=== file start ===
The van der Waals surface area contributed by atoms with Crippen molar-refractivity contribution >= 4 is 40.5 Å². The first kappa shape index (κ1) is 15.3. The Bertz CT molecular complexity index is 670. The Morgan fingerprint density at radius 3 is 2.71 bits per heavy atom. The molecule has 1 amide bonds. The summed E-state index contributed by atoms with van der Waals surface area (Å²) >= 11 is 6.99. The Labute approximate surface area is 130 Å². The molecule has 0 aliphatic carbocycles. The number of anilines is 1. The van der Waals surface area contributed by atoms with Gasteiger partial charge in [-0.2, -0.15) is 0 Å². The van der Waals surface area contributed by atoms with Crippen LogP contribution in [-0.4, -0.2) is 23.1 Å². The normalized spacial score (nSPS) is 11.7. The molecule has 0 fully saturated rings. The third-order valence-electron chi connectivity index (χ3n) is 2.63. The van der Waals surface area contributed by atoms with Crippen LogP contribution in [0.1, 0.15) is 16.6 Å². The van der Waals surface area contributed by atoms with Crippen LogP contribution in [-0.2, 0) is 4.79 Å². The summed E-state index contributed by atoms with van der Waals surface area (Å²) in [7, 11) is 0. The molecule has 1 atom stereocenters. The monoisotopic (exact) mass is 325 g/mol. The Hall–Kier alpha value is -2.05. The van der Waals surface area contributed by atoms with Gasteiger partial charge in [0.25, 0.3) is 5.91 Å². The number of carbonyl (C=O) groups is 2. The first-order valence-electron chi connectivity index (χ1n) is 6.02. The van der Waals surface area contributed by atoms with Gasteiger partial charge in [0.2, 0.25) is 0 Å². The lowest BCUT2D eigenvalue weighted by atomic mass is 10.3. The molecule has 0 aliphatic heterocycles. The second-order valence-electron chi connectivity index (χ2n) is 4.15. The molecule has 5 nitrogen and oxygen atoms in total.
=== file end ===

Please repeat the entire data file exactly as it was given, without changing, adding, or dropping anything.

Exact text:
The van der Waals surface area contributed by atoms with Crippen molar-refractivity contribution >= 4 is 40.5 Å². The first kappa shape index (κ1) is 15.3. The Bertz CT molecular complexity index is 670. The Morgan fingerprint density at radius 3 is 2.71 bits per heavy atom. The molecule has 1 amide bonds. The summed E-state index contributed by atoms with van der Waals surface area (Å²) >= 11 is 6.99. The Labute approximate surface area is 130 Å². The molecule has 0 aliphatic carbocycles. The number of anilines is 1. The van der Waals surface area contributed by atoms with Gasteiger partial charge in [-0.2, -0.15) is 0 Å². The van der Waals surface area contributed by atoms with Crippen LogP contribution in [-0.4, -0.2) is 23.1 Å². The normalized spacial score (nSPS) is 11.7. The molecule has 0 fully saturated rings. The third-order valence-electron chi connectivity index (χ3n) is 2.63. The van der Waals surface area contributed by atoms with Crippen LogP contribution in [0.1, 0.15) is 16.6 Å². The van der Waals surface area contributed by atoms with Crippen LogP contribution in [-0.2, 0) is 4.79 Å². The summed E-state index contributed by atoms with van der Waals surface area (Å²) in [7, 11) is 0. The molecule has 1 atom stereocenters. The monoisotopic (exact) mass is 325 g/mol. The Hall–Kier alpha value is -2.05. The van der Waals surface area contributed by atoms with Gasteiger partial charge in [0.25, 0.3) is 5.91 Å². The number of carbonyl (C=O) groups is 2. The first-order valence-electron chi connectivity index (χ1n) is 6.02. The van der Waals surface area contributed by atoms with Gasteiger partial charge in [0.2, 0.25) is 0 Å². The lowest BCUT2D eigenvalue weighted by atomic mass is 10.3. The molecule has 0 aliphatic heterocycles. The second-order valence-electron chi connectivity index (χ2n) is 4.15. The molecule has 5 nitrogen and oxygen atoms in total.